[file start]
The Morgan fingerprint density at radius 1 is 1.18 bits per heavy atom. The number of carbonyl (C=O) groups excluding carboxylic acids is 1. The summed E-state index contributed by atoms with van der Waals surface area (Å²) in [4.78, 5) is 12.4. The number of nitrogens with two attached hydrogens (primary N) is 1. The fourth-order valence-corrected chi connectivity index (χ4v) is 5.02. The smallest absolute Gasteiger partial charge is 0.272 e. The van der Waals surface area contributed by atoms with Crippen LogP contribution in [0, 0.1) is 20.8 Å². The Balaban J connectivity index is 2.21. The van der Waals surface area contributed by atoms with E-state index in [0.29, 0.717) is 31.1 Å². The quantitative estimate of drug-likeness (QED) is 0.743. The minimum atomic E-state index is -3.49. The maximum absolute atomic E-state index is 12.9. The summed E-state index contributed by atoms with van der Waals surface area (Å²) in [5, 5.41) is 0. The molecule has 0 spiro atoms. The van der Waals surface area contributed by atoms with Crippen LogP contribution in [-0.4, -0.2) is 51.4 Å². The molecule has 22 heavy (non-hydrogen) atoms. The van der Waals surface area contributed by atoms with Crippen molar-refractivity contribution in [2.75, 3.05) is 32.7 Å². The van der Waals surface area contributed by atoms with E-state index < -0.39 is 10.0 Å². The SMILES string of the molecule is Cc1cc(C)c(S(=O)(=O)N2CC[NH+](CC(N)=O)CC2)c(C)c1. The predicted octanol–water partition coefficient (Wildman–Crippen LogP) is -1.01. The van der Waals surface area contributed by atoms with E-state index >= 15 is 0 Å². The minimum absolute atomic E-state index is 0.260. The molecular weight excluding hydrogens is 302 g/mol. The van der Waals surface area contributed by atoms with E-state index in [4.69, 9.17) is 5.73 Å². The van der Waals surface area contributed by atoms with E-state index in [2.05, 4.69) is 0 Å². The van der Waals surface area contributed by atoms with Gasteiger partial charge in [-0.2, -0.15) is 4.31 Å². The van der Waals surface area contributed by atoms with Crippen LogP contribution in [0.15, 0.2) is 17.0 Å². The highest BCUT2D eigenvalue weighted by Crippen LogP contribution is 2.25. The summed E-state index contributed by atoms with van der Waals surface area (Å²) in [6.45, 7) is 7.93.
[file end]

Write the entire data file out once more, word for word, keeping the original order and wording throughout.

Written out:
The Morgan fingerprint density at radius 1 is 1.18 bits per heavy atom. The number of carbonyl (C=O) groups excluding carboxylic acids is 1. The summed E-state index contributed by atoms with van der Waals surface area (Å²) in [4.78, 5) is 12.4. The number of nitrogens with two attached hydrogens (primary N) is 1. The fourth-order valence-corrected chi connectivity index (χ4v) is 5.02. The smallest absolute Gasteiger partial charge is 0.272 e. The van der Waals surface area contributed by atoms with Crippen LogP contribution in [0, 0.1) is 20.8 Å². The Balaban J connectivity index is 2.21. The van der Waals surface area contributed by atoms with E-state index in [0.29, 0.717) is 31.1 Å². The quantitative estimate of drug-likeness (QED) is 0.743. The minimum atomic E-state index is -3.49. The maximum absolute atomic E-state index is 12.9. The summed E-state index contributed by atoms with van der Waals surface area (Å²) in [5, 5.41) is 0. The molecule has 0 spiro atoms. The van der Waals surface area contributed by atoms with Crippen LogP contribution in [-0.4, -0.2) is 51.4 Å². The molecule has 22 heavy (non-hydrogen) atoms. The van der Waals surface area contributed by atoms with Crippen molar-refractivity contribution in [2.75, 3.05) is 32.7 Å². The van der Waals surface area contributed by atoms with E-state index < -0.39 is 10.0 Å². The SMILES string of the molecule is Cc1cc(C)c(S(=O)(=O)N2CC[NH+](CC(N)=O)CC2)c(C)c1. The predicted octanol–water partition coefficient (Wildman–Crippen LogP) is -1.01. The van der Waals surface area contributed by atoms with E-state index >= 15 is 0 Å². The minimum absolute atomic E-state index is 0.260. The molecular weight excluding hydrogens is 302 g/mol. The van der Waals surface area contributed by atoms with E-state index in [4.69, 9.17) is 5.73 Å². The van der Waals surface area contributed by atoms with E-state index in [2.05, 4.69) is 0 Å². The van der Waals surface area contributed by atoms with Gasteiger partial charge in [-0.2, -0.15) is 4.31 Å². The van der Waals surface area contributed by atoms with Crippen LogP contribution in [0.15, 0.2) is 17.0 Å². The highest BCUT2D eigenvalue weighted by Crippen LogP contribution is 2.25. The summed E-state index contributed by atoms with van der Waals surface area (Å²) in [6.45, 7) is 7.93.